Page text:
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rochefort [Film Festival 09.21.12] animation comedy fantasy family



If you're old enough to have been a Tim Burton fan since the short film Vincent and his first features Pee Wee's Big Adventure and Beetlejuice, then you've been witness to the kind of transformation in which Hollywood unfortunately tends to specialize. Burton began as an incredibly talented oddball artist who turned a fascination with Edward Gorey, Hammer films, and the Universal monsters into a lush and distinct visual calling card. But over time he became a wealthy and repetitive fixture of the Hollywood establishment, and these days the term "Burtonesque" doesn't connote nearly the level of cool it once did. Quality-wise, his career bottomed out with the incredibly awful Planet of the Apes, but by then his films were critic-proof enough to usually do good box office. Which didn't do much to comfort those of us who'd like to see him take some risks or strip things down and get back to basics. Frankenweenie could be evidence of the latter. But it's too early to tell.

This 3D, stop-motion, feature-length expansion of the acclaimed short film from early in Burton's career is about young Victor Frankenstein (Charlie Tahan), a boy genius who lives in the suburbs of New Holland, a place populated with kids who talk like Boris Karloff and Peter Lorre, cats who predict the future by leaving special presents in the litterbox, and a science teacher Mr. Rzykruski (Martin Landau) who introduces his students to the life-restoring possibilities of lightning. When Victor's dog Sparky is hit and killed by a car, he does what any future mad scientist would do and brings the beloved pooch back to life. His circle of friends find out before long and, hoping to beat him in the upcoming science fair, they each concoct respective schemes to use Victor's experiment to bring back their own deceased pets, with disastrous results.


While this new pic is not quite near the level of Burton's Edward Scissorhands, it has some of the same goals, and that's a good thing. You don't really have to oversell the emotional punch of a boy losing his first and best pet, and the script by John August wisely keeps the mourning period gently and gracefully short. After the centerpiece scene wherein Victor performs the reanimating experiment (a real standout, and the one scene that justifies the 3D), Sparky takes a little time to readjust to his new state as a pet who has to be jump-started, literally, every once in a while. And this is where the script really does a 180, as it then veers off to focus on Victor's classmates and their quest to top his mad science. The effect is a little odd; on the one hand, it's nice that the story doesn't mimic the original Frankenstein too closely in a bid for easy pathos; after all, Scissorhands was basically a retelling of Shelley's story in itself. On the other, the movie is called Frankenweenie, so it's strange that the titular character should be absent for a large chunk of the second act, especially since there are so many early hints about how Victor and his undead pet will be discovered by the townsfolk and suffer a monster's fate. There's almost no follow-through on any of them, as if sections of the script were switched out at the last minute with an extended series of references to some of Burton's favorite monster movies.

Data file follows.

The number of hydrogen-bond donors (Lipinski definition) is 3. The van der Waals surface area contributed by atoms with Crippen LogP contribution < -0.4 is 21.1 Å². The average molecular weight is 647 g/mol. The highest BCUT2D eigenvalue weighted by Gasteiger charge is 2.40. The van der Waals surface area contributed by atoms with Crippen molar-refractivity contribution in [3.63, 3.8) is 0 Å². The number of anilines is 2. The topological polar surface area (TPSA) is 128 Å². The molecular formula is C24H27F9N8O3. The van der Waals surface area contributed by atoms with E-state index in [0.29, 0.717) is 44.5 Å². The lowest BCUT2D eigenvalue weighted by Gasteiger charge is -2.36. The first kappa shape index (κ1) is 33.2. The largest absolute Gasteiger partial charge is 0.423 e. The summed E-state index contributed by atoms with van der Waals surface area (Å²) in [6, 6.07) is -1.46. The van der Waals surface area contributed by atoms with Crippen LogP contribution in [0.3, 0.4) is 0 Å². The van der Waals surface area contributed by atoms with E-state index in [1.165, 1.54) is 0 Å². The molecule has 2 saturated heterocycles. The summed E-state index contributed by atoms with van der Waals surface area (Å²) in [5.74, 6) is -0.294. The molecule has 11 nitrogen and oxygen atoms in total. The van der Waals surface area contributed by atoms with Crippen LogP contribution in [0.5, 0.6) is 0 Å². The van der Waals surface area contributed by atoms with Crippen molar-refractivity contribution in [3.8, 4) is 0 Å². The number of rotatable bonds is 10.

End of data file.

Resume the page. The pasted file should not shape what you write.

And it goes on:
But the trade-off is okay and it is, for the most part, pretty fun. The black and white visuals are gorgeous, and the voice cast, featuring quite a few Burton regulars like Catherine O'Hara and Winona Ryder, is consistently good. Martin Landau steals the show, and a scene where he berates a group of students' parents for condemning his teaching methods is by far the film's best. But this scene, which is probably just screenwriter August channelling his frustration at the Luddites among us, exposes a flaw in both the pic's pro-science agenda and the overall structure of the story. The occasionally indignant undercurrents of the story casually gloss over the fact that, no matter how valuable and vital science may be, the original Frankenstein (and by Hollywoodized extension Frankenweenie) is perhaps the ultimate fictional discourse on ethics and experimentation in the world of scientific progress, and resists drawing any populist or even overt conclusions. This oversight is the kind of clumsy thematic inconsistency that makes some of Burton's films too scattershot, and some just plain boring, so in this sense Frankenweenie doesn't much seem like progress. But when it has heart, it works, and there's enough in this latest film to grant Burton another chance to claw his way back to awesomeness. But man, another Alice in Wonderland, and I'm done.

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